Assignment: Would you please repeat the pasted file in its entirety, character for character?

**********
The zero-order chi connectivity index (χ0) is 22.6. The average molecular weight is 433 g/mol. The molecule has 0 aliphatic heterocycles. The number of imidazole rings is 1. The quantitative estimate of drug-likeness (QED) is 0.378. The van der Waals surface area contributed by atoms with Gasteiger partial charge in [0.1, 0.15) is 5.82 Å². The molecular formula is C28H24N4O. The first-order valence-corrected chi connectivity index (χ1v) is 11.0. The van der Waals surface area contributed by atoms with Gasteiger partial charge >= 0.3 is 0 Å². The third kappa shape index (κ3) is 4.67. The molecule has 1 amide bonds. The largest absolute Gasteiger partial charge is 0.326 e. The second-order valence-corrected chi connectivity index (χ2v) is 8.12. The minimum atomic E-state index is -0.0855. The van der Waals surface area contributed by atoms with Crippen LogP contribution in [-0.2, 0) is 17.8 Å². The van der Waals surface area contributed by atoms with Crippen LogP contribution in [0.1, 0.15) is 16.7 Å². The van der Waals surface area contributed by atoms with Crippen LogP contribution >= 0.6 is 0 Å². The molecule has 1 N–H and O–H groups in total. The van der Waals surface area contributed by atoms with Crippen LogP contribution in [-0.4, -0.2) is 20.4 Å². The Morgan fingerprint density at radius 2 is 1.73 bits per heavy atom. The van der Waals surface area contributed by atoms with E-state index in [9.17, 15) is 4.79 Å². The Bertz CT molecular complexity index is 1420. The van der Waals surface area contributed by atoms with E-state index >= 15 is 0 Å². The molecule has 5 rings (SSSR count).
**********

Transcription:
The zero-order chi connectivity index (χ0) is 22.6. The average molecular weight is 433 g/mol. The molecule has 0 aliphatic heterocycles. The number of imidazole rings is 1. The quantitative estimate of drug-likeness (QED) is 0.378. The van der Waals surface area contributed by atoms with Gasteiger partial charge in [0.1, 0.15) is 5.82 Å². The molecular formula is C28H24N4O. The first-order valence-corrected chi connectivity index (χ1v) is 11.0. The van der Waals surface area contributed by atoms with Gasteiger partial charge >= 0.3 is 0 Å². The third kappa shape index (κ3) is 4.67. The molecule has 1 amide bonds. The largest absolute Gasteiger partial charge is 0.326 e. The second-order valence-corrected chi connectivity index (χ2v) is 8.12. The minimum atomic E-state index is -0.0855. The van der Waals surface area contributed by atoms with Crippen LogP contribution in [-0.2, 0) is 17.8 Å². The van der Waals surface area contributed by atoms with Crippen LogP contribution in [0.1, 0.15) is 16.7 Å². The van der Waals surface area contributed by atoms with Crippen LogP contribution >= 0.6 is 0 Å². The molecule has 1 N–H and O–H groups in total. The van der Waals surface area contributed by atoms with Crippen LogP contribution in [-0.4, -0.2) is 20.4 Å². The Morgan fingerprint density at radius 2 is 1.73 bits per heavy atom. The van der Waals surface area contributed by atoms with E-state index in [9.17, 15) is 4.79 Å². The Bertz CT molecular complexity index is 1420. The van der Waals surface area contributed by atoms with E-state index >= 15 is 0 Å². The molecule has 5 rings (SSSR count).